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Compassion Empathy Invisibleism Love

What Makes the World Go ’Round?

When you sit down with people at work and ask them about the problems that they are having — the problems that you are there to solve — How often do you think about the following?

  • Is the person recently married?
  • Is he going through a divorce?
  • Is she having a child?
  • Is he having an affair?
  • Is her mother ill?
  • Is his father dying?
  • Does her son have cancer?
  • Is his daughter going through a divorce?
  • Was her best friend hurt by her boyfriend?
  • Is he spending enough time with his children and wife for them all to be fulfilled?
  • Is her husband fighting in a war overseas?
  • If you are speaking with a man, what role does his gender play in how he considers his relationship with you?
  • If you are speaking with a woman, what role does her gender play in how she considers her relationship with you?
  • What about your own gender? What about your sexuality? Do these have an impact on the way that you work with others?

Are any of these things less important than the work at hand?

There’s a phrase you’ll sometimes hear at work: “Leave your personal life at the door.” Good leaders will do their best to do that, but not everyone can be expected to be so skilled. If you expect everyone to be able to let go of the most important things in life when they walk into the office, you are fooling yourself. Remember, as universal and important as work is in our culture — and while it provides a wage that allows us to live in our commercial world — you can, in fact, live well enough without work, as many people on this planet do, and have done, for eons. You cannot, however, live well without love.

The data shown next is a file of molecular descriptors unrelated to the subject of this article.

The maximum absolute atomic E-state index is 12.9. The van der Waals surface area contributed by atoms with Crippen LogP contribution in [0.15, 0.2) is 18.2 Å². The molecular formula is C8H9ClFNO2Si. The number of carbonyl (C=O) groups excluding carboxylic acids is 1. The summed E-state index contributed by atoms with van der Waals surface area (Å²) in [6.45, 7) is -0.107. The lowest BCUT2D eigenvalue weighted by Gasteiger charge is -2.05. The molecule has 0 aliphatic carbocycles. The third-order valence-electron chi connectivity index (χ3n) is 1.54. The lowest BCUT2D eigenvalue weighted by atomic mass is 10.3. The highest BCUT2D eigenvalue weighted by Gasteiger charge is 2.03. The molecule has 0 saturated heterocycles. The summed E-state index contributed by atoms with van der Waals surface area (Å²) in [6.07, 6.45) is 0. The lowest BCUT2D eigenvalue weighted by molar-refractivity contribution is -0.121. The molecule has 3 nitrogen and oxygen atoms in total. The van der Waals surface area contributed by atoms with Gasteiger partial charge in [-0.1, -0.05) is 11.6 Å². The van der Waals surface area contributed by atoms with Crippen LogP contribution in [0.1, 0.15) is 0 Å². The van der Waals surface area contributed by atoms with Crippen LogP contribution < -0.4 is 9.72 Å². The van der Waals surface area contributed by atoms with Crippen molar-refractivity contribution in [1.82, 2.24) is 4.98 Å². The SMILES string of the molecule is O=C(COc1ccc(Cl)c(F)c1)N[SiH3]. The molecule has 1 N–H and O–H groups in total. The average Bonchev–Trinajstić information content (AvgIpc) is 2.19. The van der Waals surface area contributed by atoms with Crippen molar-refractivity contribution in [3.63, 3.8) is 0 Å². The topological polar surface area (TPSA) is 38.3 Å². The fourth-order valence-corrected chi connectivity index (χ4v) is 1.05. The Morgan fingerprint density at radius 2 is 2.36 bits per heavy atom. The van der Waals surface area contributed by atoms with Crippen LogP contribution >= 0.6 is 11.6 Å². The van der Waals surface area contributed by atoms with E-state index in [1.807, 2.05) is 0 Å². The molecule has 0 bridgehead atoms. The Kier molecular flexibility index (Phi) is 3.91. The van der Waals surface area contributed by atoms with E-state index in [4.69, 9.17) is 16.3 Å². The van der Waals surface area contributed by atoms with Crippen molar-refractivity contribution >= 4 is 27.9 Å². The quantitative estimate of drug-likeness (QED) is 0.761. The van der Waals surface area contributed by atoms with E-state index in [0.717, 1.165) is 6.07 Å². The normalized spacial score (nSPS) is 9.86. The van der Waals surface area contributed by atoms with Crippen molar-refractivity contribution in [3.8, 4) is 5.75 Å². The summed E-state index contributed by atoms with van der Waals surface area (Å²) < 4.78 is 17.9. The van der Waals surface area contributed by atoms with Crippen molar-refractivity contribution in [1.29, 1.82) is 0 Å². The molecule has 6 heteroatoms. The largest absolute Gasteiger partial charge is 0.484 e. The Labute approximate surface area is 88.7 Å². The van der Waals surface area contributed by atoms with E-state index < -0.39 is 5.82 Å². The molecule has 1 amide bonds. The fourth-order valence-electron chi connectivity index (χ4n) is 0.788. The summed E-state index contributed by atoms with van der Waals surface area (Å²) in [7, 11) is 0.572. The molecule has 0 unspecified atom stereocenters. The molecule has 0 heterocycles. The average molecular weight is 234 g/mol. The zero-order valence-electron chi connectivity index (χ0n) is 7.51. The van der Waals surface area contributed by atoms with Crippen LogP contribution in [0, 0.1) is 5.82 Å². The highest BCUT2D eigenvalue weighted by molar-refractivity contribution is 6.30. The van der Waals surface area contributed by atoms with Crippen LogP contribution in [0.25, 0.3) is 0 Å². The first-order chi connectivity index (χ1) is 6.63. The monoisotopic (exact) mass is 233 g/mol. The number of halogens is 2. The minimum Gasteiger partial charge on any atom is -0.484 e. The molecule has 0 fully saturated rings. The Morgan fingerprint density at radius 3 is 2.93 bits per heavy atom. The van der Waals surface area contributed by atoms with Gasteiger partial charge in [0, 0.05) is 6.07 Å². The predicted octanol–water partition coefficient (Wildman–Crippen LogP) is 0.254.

When you are in the business of solving problems — which is, in fact, what people in software engineering and information technology get paid to do — you will not succeed without taking people’s psychological state into account. Love — whether romantic, familial, or otherwise — is arguably the most primal component of our psychological well-being.

Not too long ago, I was asked to speak to two groups of project managers for a professional development conference. At the top of each presentation, I asked the audience to identify the top three and bottom three skills for project managers. The list contained six skills. Five of these skills were uniformly found in ten different lists of top ten skills for project managers that I found online. These five skills were: